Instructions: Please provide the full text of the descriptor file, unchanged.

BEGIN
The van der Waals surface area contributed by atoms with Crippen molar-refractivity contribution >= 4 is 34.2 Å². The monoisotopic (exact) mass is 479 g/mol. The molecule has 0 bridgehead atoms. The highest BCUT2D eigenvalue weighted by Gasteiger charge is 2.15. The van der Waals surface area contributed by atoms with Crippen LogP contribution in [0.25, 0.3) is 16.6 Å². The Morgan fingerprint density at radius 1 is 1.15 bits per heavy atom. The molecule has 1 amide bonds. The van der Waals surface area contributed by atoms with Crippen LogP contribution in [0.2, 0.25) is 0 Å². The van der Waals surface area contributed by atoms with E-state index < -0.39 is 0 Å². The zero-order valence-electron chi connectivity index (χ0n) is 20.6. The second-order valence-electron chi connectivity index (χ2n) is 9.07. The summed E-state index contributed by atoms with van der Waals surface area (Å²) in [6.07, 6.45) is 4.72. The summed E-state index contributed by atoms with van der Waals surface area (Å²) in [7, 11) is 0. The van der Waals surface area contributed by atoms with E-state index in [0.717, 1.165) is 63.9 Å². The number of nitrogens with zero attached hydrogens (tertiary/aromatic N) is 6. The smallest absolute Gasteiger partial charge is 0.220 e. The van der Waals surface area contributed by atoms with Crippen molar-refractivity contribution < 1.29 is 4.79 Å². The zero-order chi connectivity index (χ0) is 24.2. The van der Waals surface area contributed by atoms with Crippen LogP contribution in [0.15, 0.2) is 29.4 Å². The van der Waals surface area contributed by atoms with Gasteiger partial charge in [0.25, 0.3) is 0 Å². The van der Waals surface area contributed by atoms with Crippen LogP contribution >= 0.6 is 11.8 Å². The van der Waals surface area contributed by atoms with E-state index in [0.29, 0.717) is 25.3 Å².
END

The van der Waals surface area contributed by atoms with Crippen molar-refractivity contribution >= 4 is 34.2 Å². The monoisotopic (exact) mass is 479 g/mol. The molecule has 0 bridgehead atoms. The highest BCUT2D eigenvalue weighted by Gasteiger charge is 2.15. The van der Waals surface area contributed by atoms with Crippen LogP contribution in [0.25, 0.3) is 16.6 Å². The Morgan fingerprint density at radius 1 is 1.15 bits per heavy atom. The molecule has 1 amide bonds. The van der Waals surface area contributed by atoms with Crippen LogP contribution in [0.2, 0.25) is 0 Å². The van der Waals surface area contributed by atoms with E-state index < -0.39 is 0 Å². The zero-order valence-electron chi connectivity index (χ0n) is 20.6. The second-order valence-electron chi connectivity index (χ2n) is 9.07. The summed E-state index contributed by atoms with van der Waals surface area (Å²) in [6.07, 6.45) is 4.72. The summed E-state index contributed by atoms with van der Waals surface area (Å²) in [7, 11) is 0. The van der Waals surface area contributed by atoms with E-state index in [0.717, 1.165) is 63.9 Å². The number of nitrogens with zero attached hydrogens (tertiary/aromatic N) is 6. The smallest absolute Gasteiger partial charge is 0.220 e. The van der Waals surface area contributed by atoms with Crippen molar-refractivity contribution < 1.29 is 4.79 Å². The zero-order chi connectivity index (χ0) is 24.2. The van der Waals surface area contributed by atoms with Crippen LogP contribution in [0.15, 0.2) is 29.4 Å². The van der Waals surface area contributed by atoms with Gasteiger partial charge in [0.25, 0.3) is 0 Å². The van der Waals surface area contributed by atoms with Crippen LogP contribution >= 0.6 is 11.8 Å². The van der Waals surface area contributed by atoms with E-state index in [0.29, 0.717) is 25.3 Å².